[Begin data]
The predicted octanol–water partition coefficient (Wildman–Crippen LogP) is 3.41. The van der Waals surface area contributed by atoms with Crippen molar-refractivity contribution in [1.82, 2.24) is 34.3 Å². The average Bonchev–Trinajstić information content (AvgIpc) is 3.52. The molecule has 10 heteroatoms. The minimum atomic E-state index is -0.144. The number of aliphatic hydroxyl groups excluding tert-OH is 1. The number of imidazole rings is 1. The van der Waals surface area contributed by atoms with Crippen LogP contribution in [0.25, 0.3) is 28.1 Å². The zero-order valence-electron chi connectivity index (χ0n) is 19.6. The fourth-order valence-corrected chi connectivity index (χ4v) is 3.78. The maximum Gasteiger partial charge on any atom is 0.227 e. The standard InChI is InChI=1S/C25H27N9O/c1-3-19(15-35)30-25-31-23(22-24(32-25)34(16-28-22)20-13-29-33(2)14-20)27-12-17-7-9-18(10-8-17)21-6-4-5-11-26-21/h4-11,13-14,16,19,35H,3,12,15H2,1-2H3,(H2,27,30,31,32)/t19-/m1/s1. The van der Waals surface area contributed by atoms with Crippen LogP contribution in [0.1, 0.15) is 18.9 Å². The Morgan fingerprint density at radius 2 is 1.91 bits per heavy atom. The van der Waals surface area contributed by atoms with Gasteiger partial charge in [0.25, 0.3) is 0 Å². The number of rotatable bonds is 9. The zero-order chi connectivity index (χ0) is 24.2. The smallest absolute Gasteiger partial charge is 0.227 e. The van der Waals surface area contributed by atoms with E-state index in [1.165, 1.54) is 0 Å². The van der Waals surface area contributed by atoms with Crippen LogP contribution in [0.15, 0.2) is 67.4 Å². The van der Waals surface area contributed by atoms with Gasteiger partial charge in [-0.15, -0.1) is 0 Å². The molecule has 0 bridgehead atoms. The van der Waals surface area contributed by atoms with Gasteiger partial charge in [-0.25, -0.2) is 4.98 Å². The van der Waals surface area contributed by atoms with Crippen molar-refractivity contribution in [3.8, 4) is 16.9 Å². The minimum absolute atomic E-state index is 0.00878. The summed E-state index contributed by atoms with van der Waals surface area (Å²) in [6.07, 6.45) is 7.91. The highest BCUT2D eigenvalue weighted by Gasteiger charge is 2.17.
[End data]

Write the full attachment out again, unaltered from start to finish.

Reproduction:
The predicted octanol–water partition coefficient (Wildman–Crippen LogP) is 3.41. The van der Waals surface area contributed by atoms with Crippen molar-refractivity contribution in [1.82, 2.24) is 34.3 Å². The average Bonchev–Trinajstić information content (AvgIpc) is 3.52. The molecule has 10 heteroatoms. The minimum atomic E-state index is -0.144. The number of aliphatic hydroxyl groups excluding tert-OH is 1. The number of imidazole rings is 1. The van der Waals surface area contributed by atoms with Crippen LogP contribution in [0.25, 0.3) is 28.1 Å². The zero-order valence-electron chi connectivity index (χ0n) is 19.6. The fourth-order valence-corrected chi connectivity index (χ4v) is 3.78. The maximum Gasteiger partial charge on any atom is 0.227 e. The standard InChI is InChI=1S/C25H27N9O/c1-3-19(15-35)30-25-31-23(22-24(32-25)34(16-28-22)20-13-29-33(2)14-20)27-12-17-7-9-18(10-8-17)21-6-4-5-11-26-21/h4-11,13-14,16,19,35H,3,12,15H2,1-2H3,(H2,27,30,31,32)/t19-/m1/s1. The van der Waals surface area contributed by atoms with Crippen LogP contribution in [0.1, 0.15) is 18.9 Å². The Morgan fingerprint density at radius 2 is 1.91 bits per heavy atom. The van der Waals surface area contributed by atoms with Gasteiger partial charge in [0.25, 0.3) is 0 Å². The number of rotatable bonds is 9. The zero-order chi connectivity index (χ0) is 24.2. The smallest absolute Gasteiger partial charge is 0.227 e. The van der Waals surface area contributed by atoms with E-state index in [1.165, 1.54) is 0 Å². The van der Waals surface area contributed by atoms with Crippen LogP contribution in [0.15, 0.2) is 67.4 Å². The van der Waals surface area contributed by atoms with Gasteiger partial charge in [-0.15, -0.1) is 0 Å². The molecule has 0 bridgehead atoms. The van der Waals surface area contributed by atoms with Gasteiger partial charge in [-0.25, -0.2) is 4.98 Å². The van der Waals surface area contributed by atoms with Crippen molar-refractivity contribution in [3.8, 4) is 16.9 Å². The minimum absolute atomic E-state index is 0.00878. The summed E-state index contributed by atoms with van der Waals surface area (Å²) in [6.07, 6.45) is 7.91. The highest BCUT2D eigenvalue weighted by Gasteiger charge is 2.17.